Initial study results show that an experimental drug, called nemvaleukin alfa, when used alone or in combination with another anticancer drug (pembrolizumab) may be effective in treating several types of late-stage cancers in some patients.
Both drugs are immunotherapies, medications designed to help the body’s immune defense system detect and kill cancer cells, much like it would an invading virus. They work by boosting the action of immune cells that both directly attack the cancer and prevent cancer cells from evading immune system surveillance.
New generations and combinations of immunotherapies are needed, researchers say, because existing treatments do not work for all patients, especially those whose cancer has (after standard treatment) returned after remission or spread to other parts of the body.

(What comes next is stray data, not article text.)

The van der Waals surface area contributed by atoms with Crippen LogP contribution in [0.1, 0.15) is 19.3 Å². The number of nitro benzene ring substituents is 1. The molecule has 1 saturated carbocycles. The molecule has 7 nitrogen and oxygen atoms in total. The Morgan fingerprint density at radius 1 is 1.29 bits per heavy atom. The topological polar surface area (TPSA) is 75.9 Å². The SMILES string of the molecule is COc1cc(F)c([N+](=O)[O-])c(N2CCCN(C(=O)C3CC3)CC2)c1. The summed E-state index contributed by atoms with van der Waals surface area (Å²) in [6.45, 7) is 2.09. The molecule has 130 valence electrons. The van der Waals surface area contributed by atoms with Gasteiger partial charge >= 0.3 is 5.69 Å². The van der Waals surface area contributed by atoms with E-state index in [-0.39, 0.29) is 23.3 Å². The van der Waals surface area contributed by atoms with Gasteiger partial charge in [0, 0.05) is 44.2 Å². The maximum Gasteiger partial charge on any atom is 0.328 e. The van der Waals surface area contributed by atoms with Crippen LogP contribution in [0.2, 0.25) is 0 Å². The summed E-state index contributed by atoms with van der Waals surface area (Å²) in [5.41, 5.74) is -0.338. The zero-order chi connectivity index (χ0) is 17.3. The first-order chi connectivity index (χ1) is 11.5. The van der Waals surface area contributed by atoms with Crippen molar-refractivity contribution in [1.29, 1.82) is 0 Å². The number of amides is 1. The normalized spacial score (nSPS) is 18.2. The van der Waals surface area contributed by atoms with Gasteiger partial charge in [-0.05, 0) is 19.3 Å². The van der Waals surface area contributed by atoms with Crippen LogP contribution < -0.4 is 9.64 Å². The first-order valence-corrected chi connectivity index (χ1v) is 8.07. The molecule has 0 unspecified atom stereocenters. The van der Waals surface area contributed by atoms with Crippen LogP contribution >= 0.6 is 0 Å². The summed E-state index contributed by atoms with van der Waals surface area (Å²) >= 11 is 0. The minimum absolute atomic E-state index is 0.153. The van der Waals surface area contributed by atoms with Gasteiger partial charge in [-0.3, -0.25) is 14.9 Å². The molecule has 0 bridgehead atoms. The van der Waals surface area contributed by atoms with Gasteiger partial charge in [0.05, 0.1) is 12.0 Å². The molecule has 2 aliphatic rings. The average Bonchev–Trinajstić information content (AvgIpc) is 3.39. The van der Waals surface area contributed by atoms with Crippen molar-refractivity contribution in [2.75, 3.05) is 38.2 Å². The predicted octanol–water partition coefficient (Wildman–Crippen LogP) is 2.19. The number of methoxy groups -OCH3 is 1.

The latest international Phase I/II study, led by a researcher at NYU Langone Health and its Perlmutter Cancer Center, showed that a series of injections of nemvaleukin alfa stopped tumor growth or resulted in some shrinkage for at least six months in four out of 22 (18%) men and women with advanced kidney cancer (renal cell carcinoma). Some tumor shrinkage was also observed in four of 46 (8%) patients with various forms of melanoma (skin cancer). All had cancer that had previously failed to respond to other immunotherapies. Side effects were minimal, although some patients experienced chills and anemia (temporarily low blood counts).